Man Utd legend Gary Neville riles UCAS as he slams ‘prehistoric’ A-level system
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Manchester United legend Gary Neville has called for a reform of the 'prehistoric' education system as students in the UK experience the biggest ever drop in A-Level results today.
The full-back, who is now a business tycoon with projects across property, hospitality, education, media and sport, believes the country should move away from exams and focus on coursework when giving out marks.
Neville, who has two daughters aged 13 and 14, spoke on BBC Breakfast as tens of thousands of students opened their A-Level results today. He said: "I have a different belief around exams. I don't believe you should work for 16 years at school and at college and it all depend on a two-hour assessment. I think its prehistoric.
"I honestly believe it needs ripping up. I think you should be judged over your body of work, there's an easy way to gain consistency in assessment through marking people's work and coursework. That does happen obviously at schools and at universities, part of your grading does come from your coursework, but I believe we need to move it all towards that.
"In 10 years' time no employer is going to look at your GCSE and A-Level results, they're going to look at your experience that you've had in the workplace.
"To get into the workplace in the first place, you may be judged upon what you've actually achieved in these results and I think what you should have is a career passport, a body of work that you should be able to be proud of and refer to your employers to look at. They're not going to look at an exam which is so robotic and methodical and out of date, I believe, in 2023."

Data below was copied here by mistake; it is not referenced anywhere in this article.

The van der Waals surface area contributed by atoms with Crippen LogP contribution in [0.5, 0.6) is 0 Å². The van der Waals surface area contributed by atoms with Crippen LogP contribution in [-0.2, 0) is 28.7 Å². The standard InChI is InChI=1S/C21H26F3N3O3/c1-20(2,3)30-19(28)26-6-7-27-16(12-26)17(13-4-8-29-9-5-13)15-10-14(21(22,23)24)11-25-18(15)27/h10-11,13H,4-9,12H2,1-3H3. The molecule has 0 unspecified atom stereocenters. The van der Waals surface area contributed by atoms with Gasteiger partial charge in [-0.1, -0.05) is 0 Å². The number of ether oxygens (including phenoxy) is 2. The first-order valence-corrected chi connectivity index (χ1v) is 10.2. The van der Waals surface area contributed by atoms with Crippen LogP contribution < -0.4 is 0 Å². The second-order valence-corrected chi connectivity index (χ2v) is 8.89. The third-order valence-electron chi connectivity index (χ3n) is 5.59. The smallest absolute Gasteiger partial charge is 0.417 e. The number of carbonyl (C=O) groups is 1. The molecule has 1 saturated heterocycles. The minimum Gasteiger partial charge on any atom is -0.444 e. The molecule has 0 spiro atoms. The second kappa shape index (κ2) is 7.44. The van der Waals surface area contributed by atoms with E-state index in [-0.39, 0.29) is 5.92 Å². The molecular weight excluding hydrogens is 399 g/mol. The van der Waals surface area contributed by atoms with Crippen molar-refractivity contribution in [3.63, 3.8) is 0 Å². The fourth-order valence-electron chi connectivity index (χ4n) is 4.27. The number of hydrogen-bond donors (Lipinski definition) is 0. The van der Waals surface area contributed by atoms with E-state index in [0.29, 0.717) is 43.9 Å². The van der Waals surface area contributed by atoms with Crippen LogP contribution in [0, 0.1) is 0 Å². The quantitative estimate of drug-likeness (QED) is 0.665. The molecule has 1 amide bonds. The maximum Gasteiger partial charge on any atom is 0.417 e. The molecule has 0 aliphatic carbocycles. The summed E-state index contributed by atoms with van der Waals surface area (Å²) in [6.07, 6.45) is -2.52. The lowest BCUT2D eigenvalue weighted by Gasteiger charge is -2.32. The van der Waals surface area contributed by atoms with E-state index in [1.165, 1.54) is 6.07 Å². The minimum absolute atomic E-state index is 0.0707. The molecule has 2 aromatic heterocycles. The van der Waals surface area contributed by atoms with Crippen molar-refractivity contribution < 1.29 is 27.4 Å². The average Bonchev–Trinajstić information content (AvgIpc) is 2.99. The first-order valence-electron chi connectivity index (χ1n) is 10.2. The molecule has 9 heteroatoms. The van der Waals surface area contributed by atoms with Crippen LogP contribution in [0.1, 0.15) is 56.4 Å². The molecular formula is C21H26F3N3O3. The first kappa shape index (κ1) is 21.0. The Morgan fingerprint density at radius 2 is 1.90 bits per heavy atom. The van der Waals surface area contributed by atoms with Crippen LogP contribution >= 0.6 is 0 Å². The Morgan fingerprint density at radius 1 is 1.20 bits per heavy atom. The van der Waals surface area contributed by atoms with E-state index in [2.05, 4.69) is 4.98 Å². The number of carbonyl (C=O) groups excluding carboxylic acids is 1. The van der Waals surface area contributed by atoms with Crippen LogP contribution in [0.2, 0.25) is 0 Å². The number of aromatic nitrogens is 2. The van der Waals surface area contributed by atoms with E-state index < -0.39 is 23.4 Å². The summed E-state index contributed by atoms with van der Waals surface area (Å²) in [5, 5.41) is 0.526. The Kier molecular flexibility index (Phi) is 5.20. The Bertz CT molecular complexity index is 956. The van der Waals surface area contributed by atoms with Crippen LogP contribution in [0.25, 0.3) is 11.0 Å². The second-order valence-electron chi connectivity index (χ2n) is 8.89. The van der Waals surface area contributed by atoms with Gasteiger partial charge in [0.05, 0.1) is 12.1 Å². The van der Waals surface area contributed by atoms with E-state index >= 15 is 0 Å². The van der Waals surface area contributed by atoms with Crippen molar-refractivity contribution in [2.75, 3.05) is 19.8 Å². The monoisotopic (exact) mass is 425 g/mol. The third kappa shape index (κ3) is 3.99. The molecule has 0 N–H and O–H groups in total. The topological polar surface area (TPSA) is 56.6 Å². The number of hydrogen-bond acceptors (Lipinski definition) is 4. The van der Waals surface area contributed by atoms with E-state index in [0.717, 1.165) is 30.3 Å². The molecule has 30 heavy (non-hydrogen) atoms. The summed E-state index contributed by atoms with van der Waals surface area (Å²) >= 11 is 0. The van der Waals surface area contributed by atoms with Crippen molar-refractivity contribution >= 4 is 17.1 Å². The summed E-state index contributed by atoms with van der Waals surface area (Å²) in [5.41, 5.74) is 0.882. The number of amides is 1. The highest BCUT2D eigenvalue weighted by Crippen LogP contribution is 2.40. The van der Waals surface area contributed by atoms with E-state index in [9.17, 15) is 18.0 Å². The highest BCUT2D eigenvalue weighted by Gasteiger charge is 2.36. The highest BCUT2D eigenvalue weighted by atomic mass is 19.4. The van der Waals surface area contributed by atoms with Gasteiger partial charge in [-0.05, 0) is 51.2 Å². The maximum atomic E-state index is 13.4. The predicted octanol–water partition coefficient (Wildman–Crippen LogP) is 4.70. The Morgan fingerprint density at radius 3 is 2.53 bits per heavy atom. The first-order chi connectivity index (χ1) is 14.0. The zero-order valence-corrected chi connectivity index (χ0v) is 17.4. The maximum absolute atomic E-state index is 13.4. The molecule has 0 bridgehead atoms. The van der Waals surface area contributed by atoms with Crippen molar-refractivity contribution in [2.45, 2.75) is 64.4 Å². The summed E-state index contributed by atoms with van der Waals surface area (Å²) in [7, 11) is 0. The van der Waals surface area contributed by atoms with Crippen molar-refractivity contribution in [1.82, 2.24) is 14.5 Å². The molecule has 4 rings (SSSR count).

This year top A-Level grades have dropped by 25% compared to last year and, despite being higher than pre-pandemc levels, have left thousands of students scrambling to land a university spot through clearing.
Exam watchdog Ofqual has dropped exam results on purpose after grades had spiralled when exams were cancelled and teacher assessments used during the pandemic.
UCAS has responded to Neville's criticism of the A-level process with Chief Executive Clare Marchant telling the BBC that surveys show young people 'see exams as the best method of external assessment' and added she had 'a difference of opinion' with the full-back.
Neville is part of the Manchester United Class of 92 group which plan to open a new business school near the Lowry Hotel in Manchester which will serve 1,000 students. The Sky Sports pundit has made a name for himself with ambitious business ventures, earning a guest spot on the upcoming BBC series of Dragons Den as an investor.
When joining that show, Neville said: "I am excited to join the Dragons, and to meet the entrepreneurs brave enough to face us in the Den.
"I hope my personal journey shows that you can take the experiences you've had in one part of your career and use them to do something entirely different and make it a success.
"Business is all about managing people and managing yourself and I'm looking forward to sharing my experience to help the entrepreneurs we'll meet in the Den reach their potential."